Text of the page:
The hardest detachment for me has been from our nightly tv shows. That is so pathetic. Yes, my parents have a tv, but all of our previously recorded shows are on our dvr at home, and we never watch tv in real time, we're always an episode behind, so I can't watch the new episode as it airs since I haven't yet watched the previous episode recorded back at home. #firstworldproblems BUT, this means we've been reading more, talking more, and sleeping more.
The longer drive times everywhere means we have to get moving even earlier than normal in the morning, and that's hard for this pregger to do. BUT it also means more time in the car which means I can pray a whole rosary on the way to work, and have great one-on-one conversations with the kids as I chauffeur them around. Yesterday, while driving to and from the orthodontist, JP and I had a lovely talk about what's going on in his world. I love that boy so much and feel so lucky we got a good egg to lead our pack.
The clothing, as I already complained about, is another big detachment for me. I'm no fashion diva, but sometimes I try on an outfit or three before deciding what to wear. BUT this forced capsule suitcase wardrobe has saved me time, energy, and from the temptation to vanity. It also means we are very on top of the laundry game, and having the washer/dryer on the first floor has been so nice! Especially for Phil as he is the basement launderer at home.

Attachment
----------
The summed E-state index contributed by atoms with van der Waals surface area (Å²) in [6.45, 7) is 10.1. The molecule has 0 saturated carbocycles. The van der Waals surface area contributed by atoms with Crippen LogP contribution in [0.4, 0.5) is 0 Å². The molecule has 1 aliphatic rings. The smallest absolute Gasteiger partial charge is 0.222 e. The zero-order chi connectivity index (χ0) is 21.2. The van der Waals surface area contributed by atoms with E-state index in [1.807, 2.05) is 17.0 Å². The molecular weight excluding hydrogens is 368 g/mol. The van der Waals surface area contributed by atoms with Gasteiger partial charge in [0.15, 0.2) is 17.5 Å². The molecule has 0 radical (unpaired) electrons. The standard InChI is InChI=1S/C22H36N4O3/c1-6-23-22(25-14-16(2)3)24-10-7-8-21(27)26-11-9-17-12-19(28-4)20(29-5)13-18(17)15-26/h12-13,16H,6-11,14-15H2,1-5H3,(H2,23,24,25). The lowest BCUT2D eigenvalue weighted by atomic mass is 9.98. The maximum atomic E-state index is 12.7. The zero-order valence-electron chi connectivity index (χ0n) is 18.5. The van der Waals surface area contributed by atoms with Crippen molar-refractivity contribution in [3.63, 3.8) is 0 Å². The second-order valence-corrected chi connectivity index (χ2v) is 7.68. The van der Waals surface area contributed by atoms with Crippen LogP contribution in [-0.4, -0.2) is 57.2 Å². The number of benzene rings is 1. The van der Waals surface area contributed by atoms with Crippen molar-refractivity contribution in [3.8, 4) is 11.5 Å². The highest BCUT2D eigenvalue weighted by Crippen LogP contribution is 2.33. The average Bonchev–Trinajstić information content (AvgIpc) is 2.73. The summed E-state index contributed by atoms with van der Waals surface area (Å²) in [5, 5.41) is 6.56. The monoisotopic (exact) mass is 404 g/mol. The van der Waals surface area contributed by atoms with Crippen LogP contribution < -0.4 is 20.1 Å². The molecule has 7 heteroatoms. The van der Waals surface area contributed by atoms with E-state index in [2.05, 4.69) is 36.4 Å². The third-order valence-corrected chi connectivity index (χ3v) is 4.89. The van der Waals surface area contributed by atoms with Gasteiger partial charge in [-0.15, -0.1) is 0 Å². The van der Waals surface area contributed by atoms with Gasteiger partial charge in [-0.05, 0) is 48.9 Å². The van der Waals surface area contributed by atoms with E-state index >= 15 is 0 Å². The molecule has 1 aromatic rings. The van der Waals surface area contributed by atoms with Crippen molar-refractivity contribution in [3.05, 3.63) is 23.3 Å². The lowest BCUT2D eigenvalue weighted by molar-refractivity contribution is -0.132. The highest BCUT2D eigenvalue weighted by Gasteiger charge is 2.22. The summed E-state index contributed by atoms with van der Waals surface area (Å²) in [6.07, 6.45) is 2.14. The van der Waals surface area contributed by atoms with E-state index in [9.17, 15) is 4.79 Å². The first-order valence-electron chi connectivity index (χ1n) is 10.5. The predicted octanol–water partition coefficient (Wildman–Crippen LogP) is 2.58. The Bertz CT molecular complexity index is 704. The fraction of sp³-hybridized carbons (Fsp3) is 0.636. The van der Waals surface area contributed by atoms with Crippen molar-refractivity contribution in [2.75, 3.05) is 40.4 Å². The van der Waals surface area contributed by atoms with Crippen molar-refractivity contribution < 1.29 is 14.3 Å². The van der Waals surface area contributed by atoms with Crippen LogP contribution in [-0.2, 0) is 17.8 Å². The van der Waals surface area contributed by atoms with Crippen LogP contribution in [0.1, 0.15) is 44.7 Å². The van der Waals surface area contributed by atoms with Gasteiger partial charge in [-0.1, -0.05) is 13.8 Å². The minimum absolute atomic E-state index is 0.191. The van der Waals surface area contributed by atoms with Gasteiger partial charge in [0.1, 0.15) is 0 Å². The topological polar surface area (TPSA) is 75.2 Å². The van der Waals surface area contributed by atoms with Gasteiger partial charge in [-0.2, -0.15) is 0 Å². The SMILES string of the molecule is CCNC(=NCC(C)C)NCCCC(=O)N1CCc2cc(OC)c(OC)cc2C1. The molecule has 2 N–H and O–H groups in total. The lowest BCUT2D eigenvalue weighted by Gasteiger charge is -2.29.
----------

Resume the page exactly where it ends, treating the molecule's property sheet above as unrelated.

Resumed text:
Having our home renovated without seeing it happen (my choice, it stresses me out), and having to constantly make decisions and choose appliances, light fixtures, cabinets, counters is very hard for me. (Yes, I would like some cheese with my whine.) I can usually think about it for about five minutes before I shut down and become exhausted, which is super fun for Phil. BUT, letting go of some control, letting go of some financial savings, and letting go of my selfish, lazy desires has pushed me to grow up a bit.
And the most widespread detachment of this nomad life has been letting go of the daily comforts I indulge in. The snacks that are hidden away, normally munched on at night, the comforter I wrap myself in as I watch tv and fall asleep on the couch, the kids toys/sports equipment/books/movies that keep them occupied without involving my attention, my king sized bed that once was a splurge, but now feels like a necessity, my jewelry and shoes and various coats that can change up a look, my scented lotion I use daily, the sound machine we sleep with, I could go on and on. BUT denying these small things each day has reminded me to "offer it up" for those suffering much (MUCH) worse. If somehow my tiny sacrifice of not eating sour cream & cheddar chips can be a prayer for a sick child somewhere, then I should be happy to do it.
Above all, these nomad life lessons have taught me to be grateful for all that I have in my life. Some detachment lessons were long overdue, and I hope I can take these reminders back with me when I have it all at my fingertips again. Absence makes the heart grow fonder, right?
You win, Lent. You always do :)